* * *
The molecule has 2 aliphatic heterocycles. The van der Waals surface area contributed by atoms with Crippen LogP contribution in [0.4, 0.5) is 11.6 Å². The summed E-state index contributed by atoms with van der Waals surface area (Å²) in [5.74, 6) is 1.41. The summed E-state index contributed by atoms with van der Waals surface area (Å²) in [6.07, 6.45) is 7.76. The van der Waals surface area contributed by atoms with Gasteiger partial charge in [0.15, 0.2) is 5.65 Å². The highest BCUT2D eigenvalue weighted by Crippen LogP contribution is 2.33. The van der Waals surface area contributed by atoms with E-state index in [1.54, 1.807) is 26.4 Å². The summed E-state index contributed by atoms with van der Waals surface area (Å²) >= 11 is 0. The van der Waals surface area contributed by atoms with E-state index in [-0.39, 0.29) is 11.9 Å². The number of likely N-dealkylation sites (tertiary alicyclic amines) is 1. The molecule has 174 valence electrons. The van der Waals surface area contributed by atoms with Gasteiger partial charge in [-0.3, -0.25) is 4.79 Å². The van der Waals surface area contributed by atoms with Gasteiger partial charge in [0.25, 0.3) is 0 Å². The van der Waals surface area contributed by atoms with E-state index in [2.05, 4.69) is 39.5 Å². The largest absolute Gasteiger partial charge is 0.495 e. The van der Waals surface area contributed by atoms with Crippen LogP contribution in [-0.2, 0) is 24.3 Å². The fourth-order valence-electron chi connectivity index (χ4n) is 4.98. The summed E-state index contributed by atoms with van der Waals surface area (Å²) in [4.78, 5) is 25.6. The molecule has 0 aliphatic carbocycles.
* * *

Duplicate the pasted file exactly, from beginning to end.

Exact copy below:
The molecule has 2 aliphatic heterocycles. The van der Waals surface area contributed by atoms with Crippen LogP contribution in [0.4, 0.5) is 11.6 Å². The summed E-state index contributed by atoms with van der Waals surface area (Å²) in [5.74, 6) is 1.41. The summed E-state index contributed by atoms with van der Waals surface area (Å²) in [6.07, 6.45) is 7.76. The van der Waals surface area contributed by atoms with Gasteiger partial charge in [0.15, 0.2) is 5.65 Å². The highest BCUT2D eigenvalue weighted by Crippen LogP contribution is 2.33. The van der Waals surface area contributed by atoms with E-state index in [1.54, 1.807) is 26.4 Å². The summed E-state index contributed by atoms with van der Waals surface area (Å²) >= 11 is 0. The van der Waals surface area contributed by atoms with E-state index in [-0.39, 0.29) is 11.9 Å². The number of likely N-dealkylation sites (tertiary alicyclic amines) is 1. The molecule has 174 valence electrons. The van der Waals surface area contributed by atoms with Gasteiger partial charge in [-0.3, -0.25) is 4.79 Å². The van der Waals surface area contributed by atoms with Gasteiger partial charge in [0.25, 0.3) is 0 Å². The van der Waals surface area contributed by atoms with E-state index in [2.05, 4.69) is 39.5 Å². The largest absolute Gasteiger partial charge is 0.495 e. The van der Waals surface area contributed by atoms with Crippen LogP contribution in [-0.2, 0) is 24.3 Å². The fourth-order valence-electron chi connectivity index (χ4n) is 4.98. The summed E-state index contributed by atoms with van der Waals surface area (Å²) in [4.78, 5) is 25.6. The molecule has 0 aliphatic carbocycles.